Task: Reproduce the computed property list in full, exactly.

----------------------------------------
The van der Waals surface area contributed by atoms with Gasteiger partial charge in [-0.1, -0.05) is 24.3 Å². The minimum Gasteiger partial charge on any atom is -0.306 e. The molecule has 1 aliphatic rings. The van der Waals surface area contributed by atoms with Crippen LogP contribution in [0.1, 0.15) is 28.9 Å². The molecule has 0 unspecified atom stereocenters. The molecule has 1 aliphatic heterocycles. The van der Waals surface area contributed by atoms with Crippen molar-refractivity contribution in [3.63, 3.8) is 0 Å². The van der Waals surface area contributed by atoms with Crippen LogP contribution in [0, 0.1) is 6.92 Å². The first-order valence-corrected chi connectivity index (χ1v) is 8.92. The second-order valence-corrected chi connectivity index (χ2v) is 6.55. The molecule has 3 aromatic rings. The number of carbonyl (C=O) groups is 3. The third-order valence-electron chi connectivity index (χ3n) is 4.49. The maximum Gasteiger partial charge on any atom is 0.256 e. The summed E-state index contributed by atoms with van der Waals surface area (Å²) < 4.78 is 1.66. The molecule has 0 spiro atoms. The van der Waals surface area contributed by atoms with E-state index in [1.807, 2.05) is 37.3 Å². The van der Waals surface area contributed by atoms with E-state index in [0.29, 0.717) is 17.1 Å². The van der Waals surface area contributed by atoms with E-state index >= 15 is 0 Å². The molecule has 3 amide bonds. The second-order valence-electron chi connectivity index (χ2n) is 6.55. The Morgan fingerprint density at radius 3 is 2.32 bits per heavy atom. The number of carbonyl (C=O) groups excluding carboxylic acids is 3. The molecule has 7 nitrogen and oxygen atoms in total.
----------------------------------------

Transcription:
The van der Waals surface area contributed by atoms with Gasteiger partial charge in [-0.1, -0.05) is 24.3 Å². The minimum Gasteiger partial charge on any atom is -0.306 e. The molecule has 1 aliphatic rings. The van der Waals surface area contributed by atoms with Crippen LogP contribution in [0.1, 0.15) is 28.9 Å². The molecule has 0 unspecified atom stereocenters. The molecule has 1 aliphatic heterocycles. The van der Waals surface area contributed by atoms with Crippen molar-refractivity contribution in [3.63, 3.8) is 0 Å². The van der Waals surface area contributed by atoms with Crippen LogP contribution in [0, 0.1) is 6.92 Å². The first-order valence-corrected chi connectivity index (χ1v) is 8.92. The second-order valence-corrected chi connectivity index (χ2v) is 6.55. The molecule has 3 aromatic rings. The number of carbonyl (C=O) groups is 3. The third-order valence-electron chi connectivity index (χ3n) is 4.49. The maximum Gasteiger partial charge on any atom is 0.256 e. The summed E-state index contributed by atoms with van der Waals surface area (Å²) < 4.78 is 1.66. The molecule has 0 spiro atoms. The van der Waals surface area contributed by atoms with E-state index in [1.807, 2.05) is 37.3 Å². The van der Waals surface area contributed by atoms with E-state index in [0.29, 0.717) is 17.1 Å². The van der Waals surface area contributed by atoms with E-state index >= 15 is 0 Å². The molecule has 3 amide bonds. The second-order valence-electron chi connectivity index (χ2n) is 6.55. The Morgan fingerprint density at radius 3 is 2.32 bits per heavy atom. The number of carbonyl (C=O) groups excluding carboxylic acids is 3. The molecule has 7 nitrogen and oxygen atoms in total.